The ASA monitoring team identified the issue and said that in the articles the top half of the pages were bylined to Alison Coleman and contained information about a product, including efficacy claims.
The articles appeared under the heading “Express lifestyle – to advertise in this section call …” The bottom half of the pages featured an ad with purchase location details. Products featured in these articles have included Copper Heeler, Lipobind and LadyCare.
The ASA team challenged whether the top half of such articles were controlled by the featured product rather than the publisher and why the articles had not been clearly marked as advertising features. It also challenged the claims made on behalf of some of the products.
The Daily Express said that its journalist had followed the usual practice of speaking to the featured companies and had sent them the finished text “to check for factual inaccuracies” The publisher added that the journalist had not been paid by the companies and that the advertiser had no rights over changing the copy content.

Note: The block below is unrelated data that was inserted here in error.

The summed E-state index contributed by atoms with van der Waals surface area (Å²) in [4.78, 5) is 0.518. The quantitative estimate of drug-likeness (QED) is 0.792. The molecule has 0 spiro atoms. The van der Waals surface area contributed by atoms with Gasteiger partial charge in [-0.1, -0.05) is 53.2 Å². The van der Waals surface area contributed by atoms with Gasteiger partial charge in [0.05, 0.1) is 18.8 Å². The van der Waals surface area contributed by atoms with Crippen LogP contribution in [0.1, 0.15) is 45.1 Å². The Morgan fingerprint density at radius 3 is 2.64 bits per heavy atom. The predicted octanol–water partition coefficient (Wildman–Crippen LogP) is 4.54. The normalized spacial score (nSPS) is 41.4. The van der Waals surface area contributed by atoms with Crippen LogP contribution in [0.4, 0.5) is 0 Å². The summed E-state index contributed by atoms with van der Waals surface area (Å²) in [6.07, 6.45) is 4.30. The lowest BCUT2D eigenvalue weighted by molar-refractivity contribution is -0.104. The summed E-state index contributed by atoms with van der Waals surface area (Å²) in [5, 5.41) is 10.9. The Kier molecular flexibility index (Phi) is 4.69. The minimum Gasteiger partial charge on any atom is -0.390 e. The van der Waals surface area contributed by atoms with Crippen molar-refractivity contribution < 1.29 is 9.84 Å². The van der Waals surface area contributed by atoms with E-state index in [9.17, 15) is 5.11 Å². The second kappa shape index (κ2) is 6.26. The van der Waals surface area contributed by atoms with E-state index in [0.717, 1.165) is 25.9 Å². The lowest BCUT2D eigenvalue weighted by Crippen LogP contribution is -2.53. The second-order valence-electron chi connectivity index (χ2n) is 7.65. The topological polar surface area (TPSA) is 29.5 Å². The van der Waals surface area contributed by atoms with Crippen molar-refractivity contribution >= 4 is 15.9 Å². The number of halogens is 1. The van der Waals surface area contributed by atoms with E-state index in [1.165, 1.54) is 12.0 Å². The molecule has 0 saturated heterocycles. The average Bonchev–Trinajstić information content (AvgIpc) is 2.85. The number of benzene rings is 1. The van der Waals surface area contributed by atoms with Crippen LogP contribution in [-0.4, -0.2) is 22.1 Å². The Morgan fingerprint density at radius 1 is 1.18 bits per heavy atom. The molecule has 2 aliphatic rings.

The companies said that they nothing to do with the articles save for fact-checking.
However, the ASA said that the articles “were always and uniquely favourable to the product featured in the accompanying ad and contained claims that have been or would likely to be prohibited in advertisements.”
It also ruled that the articles breached CAP Code clauses on truthfulness and substantiation for Lipobind, Ladycare and Copper Heeler